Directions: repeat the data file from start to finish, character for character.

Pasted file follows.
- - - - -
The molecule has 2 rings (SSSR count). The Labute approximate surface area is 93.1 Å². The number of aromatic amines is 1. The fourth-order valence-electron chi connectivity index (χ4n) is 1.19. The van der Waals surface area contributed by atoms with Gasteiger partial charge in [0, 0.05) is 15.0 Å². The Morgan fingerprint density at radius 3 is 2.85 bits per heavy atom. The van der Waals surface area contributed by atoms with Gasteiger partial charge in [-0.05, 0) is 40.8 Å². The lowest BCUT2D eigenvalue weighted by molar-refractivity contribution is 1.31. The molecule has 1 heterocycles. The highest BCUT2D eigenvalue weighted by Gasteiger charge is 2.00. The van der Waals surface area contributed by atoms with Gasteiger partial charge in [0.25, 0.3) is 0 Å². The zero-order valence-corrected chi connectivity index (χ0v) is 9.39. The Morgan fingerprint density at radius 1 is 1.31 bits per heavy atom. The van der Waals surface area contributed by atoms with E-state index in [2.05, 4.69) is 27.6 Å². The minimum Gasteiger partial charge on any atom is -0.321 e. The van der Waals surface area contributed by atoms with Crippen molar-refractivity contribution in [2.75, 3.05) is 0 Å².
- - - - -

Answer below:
The molecule has 2 rings (SSSR count). The Labute approximate surface area is 93.1 Å². The number of aromatic amines is 1. The fourth-order valence-electron chi connectivity index (χ4n) is 1.19. The van der Waals surface area contributed by atoms with Gasteiger partial charge in [0, 0.05) is 15.0 Å². The Morgan fingerprint density at radius 3 is 2.85 bits per heavy atom. The van der Waals surface area contributed by atoms with Gasteiger partial charge in [-0.05, 0) is 40.8 Å². The lowest BCUT2D eigenvalue weighted by molar-refractivity contribution is 1.31. The molecule has 1 heterocycles. The highest BCUT2D eigenvalue weighted by Gasteiger charge is 2.00. The van der Waals surface area contributed by atoms with Gasteiger partial charge in [0.25, 0.3) is 0 Å². The zero-order valence-corrected chi connectivity index (χ0v) is 9.39. The Morgan fingerprint density at radius 1 is 1.31 bits per heavy atom. The van der Waals surface area contributed by atoms with E-state index in [2.05, 4.69) is 27.6 Å². The minimum Gasteiger partial charge on any atom is -0.321 e. The van der Waals surface area contributed by atoms with Crippen molar-refractivity contribution in [2.75, 3.05) is 0 Å².